car and I have a third person listening to the crowd to see if anything sounds
wrong, and once in a while that person has said to me, `Let's go. It's time
to go,' and off we go. I just end what I'm doing.

I try not to advertise where I'm going. I don't make appointments very far in
advance. But, you know--and this is really a Gaza issue--but it's not Iraq.
It's not as dangerous as that. There aren't really people out to kill us, and
I hope now in Gaza there are people who don't any longer feel it's useful to
kidnap us.

GROSS: Well, Steven Erlanger, I want to thank you very much for talking with
us and, you know, be well and thank you.

Mr. ERLANGER: Thanks, Terry.

GROSS: Steven Erlanger is the Jerusalem bureau chief for The New York Times.
He spoke to us from Jerusalem. Our interview was recorded this morning.

Coming up, Ken Tucker reviews a new album by singer and guitarist Teddy
Thompson, featuring his versions of well-known and not so well-known country
music songs. This is FRESH AIR.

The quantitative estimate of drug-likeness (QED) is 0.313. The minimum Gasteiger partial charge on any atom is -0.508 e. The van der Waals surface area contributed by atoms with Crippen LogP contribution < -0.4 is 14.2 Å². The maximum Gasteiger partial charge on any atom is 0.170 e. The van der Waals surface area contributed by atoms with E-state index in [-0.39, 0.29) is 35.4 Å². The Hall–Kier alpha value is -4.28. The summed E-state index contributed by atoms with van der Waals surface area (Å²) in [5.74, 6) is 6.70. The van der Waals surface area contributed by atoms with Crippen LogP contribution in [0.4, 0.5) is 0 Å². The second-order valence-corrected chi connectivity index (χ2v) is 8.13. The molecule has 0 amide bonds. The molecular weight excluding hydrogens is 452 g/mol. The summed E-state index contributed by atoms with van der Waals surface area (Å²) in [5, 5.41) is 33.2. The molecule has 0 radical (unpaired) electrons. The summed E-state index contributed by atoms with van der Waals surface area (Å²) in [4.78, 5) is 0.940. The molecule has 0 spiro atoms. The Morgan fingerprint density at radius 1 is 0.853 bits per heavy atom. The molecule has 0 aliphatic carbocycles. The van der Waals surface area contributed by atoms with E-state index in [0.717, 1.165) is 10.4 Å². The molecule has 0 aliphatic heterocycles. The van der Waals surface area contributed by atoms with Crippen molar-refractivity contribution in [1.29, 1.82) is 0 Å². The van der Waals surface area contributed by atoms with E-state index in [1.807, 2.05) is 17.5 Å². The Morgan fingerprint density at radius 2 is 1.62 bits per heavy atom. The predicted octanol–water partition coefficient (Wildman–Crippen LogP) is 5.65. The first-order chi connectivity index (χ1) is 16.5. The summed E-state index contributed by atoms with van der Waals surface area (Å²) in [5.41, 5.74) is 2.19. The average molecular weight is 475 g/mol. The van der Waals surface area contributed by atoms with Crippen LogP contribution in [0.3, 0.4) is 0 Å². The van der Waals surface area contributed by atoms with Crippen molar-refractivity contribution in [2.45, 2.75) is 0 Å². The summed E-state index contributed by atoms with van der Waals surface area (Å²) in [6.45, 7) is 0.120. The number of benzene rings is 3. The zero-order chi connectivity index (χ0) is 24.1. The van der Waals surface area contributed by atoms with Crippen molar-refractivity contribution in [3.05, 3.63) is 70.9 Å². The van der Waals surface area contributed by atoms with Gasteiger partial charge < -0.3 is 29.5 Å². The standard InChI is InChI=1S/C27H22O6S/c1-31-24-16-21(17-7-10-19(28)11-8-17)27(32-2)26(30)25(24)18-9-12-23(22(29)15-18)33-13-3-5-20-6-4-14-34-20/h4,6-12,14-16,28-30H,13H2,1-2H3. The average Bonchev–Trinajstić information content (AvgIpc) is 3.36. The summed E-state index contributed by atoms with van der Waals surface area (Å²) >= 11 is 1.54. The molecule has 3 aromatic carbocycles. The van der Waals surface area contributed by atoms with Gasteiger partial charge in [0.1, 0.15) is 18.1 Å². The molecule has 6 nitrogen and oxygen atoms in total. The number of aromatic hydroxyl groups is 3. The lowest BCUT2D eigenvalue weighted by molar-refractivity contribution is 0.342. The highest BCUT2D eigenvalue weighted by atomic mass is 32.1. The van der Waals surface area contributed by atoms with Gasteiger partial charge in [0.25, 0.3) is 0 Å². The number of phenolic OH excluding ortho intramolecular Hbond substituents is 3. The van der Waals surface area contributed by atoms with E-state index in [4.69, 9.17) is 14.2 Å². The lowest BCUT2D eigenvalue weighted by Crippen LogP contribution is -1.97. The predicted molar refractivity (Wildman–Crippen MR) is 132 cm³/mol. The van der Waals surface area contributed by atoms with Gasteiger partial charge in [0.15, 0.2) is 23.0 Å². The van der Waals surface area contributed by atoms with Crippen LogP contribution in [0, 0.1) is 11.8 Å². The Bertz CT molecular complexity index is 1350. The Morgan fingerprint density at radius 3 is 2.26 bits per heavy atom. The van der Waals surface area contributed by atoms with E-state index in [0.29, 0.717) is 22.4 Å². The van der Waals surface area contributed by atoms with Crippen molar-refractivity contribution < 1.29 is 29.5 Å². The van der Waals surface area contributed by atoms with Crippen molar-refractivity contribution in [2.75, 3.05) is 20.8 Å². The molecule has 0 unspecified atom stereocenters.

(Announcements)

* * * * * * * * * * * * * * * * * * * * * * * * * * * * * * * * * * *

Review: Ken Tucker on Teddy Thompson's album "Up Front and Down
Low"
TERRY GROSS, host:

Teddy Thompson has just released his third album called "Up Front and Down
Low." Teddy is the son of Richard and Linda Thompson, who were a Great British
folk rock duo before going their own ways. On Teddy Thompson's new CD he
covers famous and obscure American country songs. Rock critic Ken Tucker has
a review.

(Soundbite of "The Worst Is Yet to Come")

Mr. TEDDY THOMPSON (singing) Such a little time has passed
Since you went away
Where are all these heartaches coming from?
I can't hardly stand the pain
Of missing you today
And I know the worst is yet to come
There's....

(End of soundbite)

KEN TUCKER reporting:

Teddy Thompson sings a gorgeous version of "The Worst is Yet to Come," a song